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   Abstract
   Introduction
   Materials and Me...
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SHORT COMMUNICATION
Year : 1994  |  Volume : 60  |  Issue : 1  |  Page : 26-27

Surgical treatment in acrofacial vitiligo




Correspondence Address:
H Bharat Shah


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Source of Support: None, Conflict of Interest: None


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  Abstract 

A total 18 patients of stationary acrofacial vitiligo, relatively resistant to medical treatment, of various age were selected for blister grafting. Duration of their disease varied from 3 to 10 years. The autografts were taken up and cosmetically acceptable result were seen in approximately 90% of the cases during the follow up period varying from 6 months to 2 years.


Keywords: Vitiligo, Acrofacial, Blister grafting


How to cite this article:
Shah H B, Joshipura P S, Thakkar K J. Surgical treatment in acrofacial vitiligo. Indian J Dermatol Venereol Leprol 1994;60:26-7

How to cite this URL:
Shah H B, Joshipura P S, Thakkar K J. Surgical treatment in acrofacial vitiligo. Indian J Dermatol Venereol Leprol [serial online] 1994 [cited 2020 Oct 22];60:26-7. Available from: https://www.ijdvl.com/text.asp?1994/60/1/26/3976



  Introduction Top


Acrofacial vitiligo exhibits poor response to all kinds of medical treatment modalities, viz. PUVA sol therapy, steroids human placental extract etc. We tried to treat 18 patients of resistant stationary acrofacial vitiligo with modified epidermal grafting by blister method.


  Materials and Methods Top


18 patients of various age were selected for this result oriented method. The lesions were non-progressive and resistant to traditional medical treatment. A prior consent of the patient was obtained before dermatosurgery was planned. A suction blister cup with pressure of 200 to 300 mm/ hg. was placed on shin of tibia, shoulders and arm for 2 hours to develop blisters on these locations. The vitiliginous skin was removed by superficial dermabrasion under local anesthesia and roof of blister from donor area (epidermal graft) was taken and grafted on recipient site. Antibiotic dipped occlusive dressing was done. Patients were followed up after 15 days, 3 months and 6 months, intervals.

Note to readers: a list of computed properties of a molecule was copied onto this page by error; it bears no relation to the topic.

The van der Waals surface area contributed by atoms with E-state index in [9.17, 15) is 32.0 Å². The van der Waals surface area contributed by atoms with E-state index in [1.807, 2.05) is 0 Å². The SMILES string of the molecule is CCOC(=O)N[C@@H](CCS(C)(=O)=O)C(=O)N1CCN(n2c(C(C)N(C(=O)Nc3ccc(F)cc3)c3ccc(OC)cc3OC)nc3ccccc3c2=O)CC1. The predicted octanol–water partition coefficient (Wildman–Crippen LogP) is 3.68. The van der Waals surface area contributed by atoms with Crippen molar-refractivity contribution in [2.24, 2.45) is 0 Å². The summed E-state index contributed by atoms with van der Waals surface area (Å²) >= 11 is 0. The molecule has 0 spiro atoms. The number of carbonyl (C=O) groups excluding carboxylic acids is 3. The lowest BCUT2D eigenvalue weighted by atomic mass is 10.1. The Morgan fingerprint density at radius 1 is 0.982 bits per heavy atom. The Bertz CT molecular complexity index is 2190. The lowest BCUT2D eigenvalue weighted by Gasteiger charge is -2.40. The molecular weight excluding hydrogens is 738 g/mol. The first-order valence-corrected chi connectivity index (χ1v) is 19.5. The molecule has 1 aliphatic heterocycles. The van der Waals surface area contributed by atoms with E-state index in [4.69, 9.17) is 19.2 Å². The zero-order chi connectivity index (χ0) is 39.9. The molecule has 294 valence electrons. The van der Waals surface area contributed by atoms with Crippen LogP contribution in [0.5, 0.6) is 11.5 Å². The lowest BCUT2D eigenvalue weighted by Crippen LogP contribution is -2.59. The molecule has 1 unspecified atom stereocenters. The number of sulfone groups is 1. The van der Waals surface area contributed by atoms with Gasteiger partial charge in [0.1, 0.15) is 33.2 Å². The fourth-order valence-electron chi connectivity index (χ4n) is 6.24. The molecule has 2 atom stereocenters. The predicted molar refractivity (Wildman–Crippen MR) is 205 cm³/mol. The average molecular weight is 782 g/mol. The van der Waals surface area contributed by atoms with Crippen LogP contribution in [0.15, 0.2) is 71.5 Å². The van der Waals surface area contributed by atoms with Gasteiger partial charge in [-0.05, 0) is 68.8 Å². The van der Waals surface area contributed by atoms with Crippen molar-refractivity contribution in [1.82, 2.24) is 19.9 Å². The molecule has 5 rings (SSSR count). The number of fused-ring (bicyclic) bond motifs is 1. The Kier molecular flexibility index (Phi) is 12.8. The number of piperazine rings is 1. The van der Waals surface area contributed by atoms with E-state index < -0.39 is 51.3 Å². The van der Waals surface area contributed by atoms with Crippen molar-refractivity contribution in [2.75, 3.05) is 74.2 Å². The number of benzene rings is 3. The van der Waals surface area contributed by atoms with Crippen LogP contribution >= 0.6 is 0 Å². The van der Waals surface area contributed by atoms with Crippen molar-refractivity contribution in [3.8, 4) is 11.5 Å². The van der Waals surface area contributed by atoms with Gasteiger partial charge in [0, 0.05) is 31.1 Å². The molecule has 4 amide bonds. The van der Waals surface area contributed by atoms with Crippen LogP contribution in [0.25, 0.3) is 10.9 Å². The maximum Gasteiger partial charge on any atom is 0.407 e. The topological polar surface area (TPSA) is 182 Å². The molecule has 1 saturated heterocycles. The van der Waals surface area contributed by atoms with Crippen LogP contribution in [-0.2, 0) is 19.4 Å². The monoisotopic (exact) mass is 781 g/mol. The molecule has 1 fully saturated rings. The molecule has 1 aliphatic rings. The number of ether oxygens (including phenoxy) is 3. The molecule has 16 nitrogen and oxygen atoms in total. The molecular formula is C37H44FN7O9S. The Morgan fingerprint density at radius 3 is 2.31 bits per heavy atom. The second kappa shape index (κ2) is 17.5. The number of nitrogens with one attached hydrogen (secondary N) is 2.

Results Top


During the follow up period varying from 6 months to two years, cosmetically acceptable result was as follows

100% in 27.8% cases

80 to 90% in 61.1% cases

Less than 80% in 11.1% cases


  Comments Top


Acrofacial vitiligo is difficult to treat with routine line of medical therapy. [2],[3] Micropunch grafting in not possible to treat vitiligo on lips. Tatooing is an alternative, but improper camouflaging and disappearance of pigment after long time create asthetic problems. Melanocyte culture is still in its initial stage. In our experience, the present method is a good alternative and preferable for treatment of acrofacial vitiligo.

 
  References Top

1.Norlund JJ, Learner A B. Vitiligo : What is it? Is it important? JAMA 1978; 239 : 1183-7.  Back to cited text no. 1    
2.Falabella R. Repigmentation of segmental vitiligo by autologous minigrafting. J Am Acad Dermatol 1983 ; 9 : 514-21.  Back to cited text no. 2  [PUBMED]  
3.Falabella R. Repigmentation of stable leukoderma by autologous minigrafting. J Dermatol Surg Oncol 1985 ; 12 : 118-9.  Back to cited text no. 3    


    Tables

[Table - 1]

This article has been cited by
1 Autologous melanocyte transfer via epidermal grafts for lip vitiligo
Gupta, S., Goel, A., Kanwar, A.J., Kumar, B.
International Journal of Dermatology. 2006; 45(6): 747-750
[Pubmed]
2 Autologous transplantation techniques for vitiligo: How to evaluate treatment outcome
Van Geel, N.A.C., Ongenae, K., Vander Haeghen, Y.M.S.J., Naeyaert, J.M.
European Journal of Dermatology. 2004; 14(1): 46-51
[Pubmed]
3 Epidermal grafting in vitiligo: Influence of age, site of lesion, and type of disease on outcome
Gupta, S., Kumar, B.
Journal of the American Academy of Dermatology. 2003; 49(1): 99-104
[Pubmed]
4 Epidermal grafting for vitiligo in adolescents
Gupta, S., Kumar, B.
Pediatric Dermatology. 2002; 19(2): 159-162
[Pubmed]
5 A systematic review of autologous transplantation methods in vitiligo
Njoo, M.D., Westerhof, W., Bos, J.D., Bossuyt, P.M.M.
Archives of Dermatology. 1998; 134(12): 1543-1549
[Pubmed]



 

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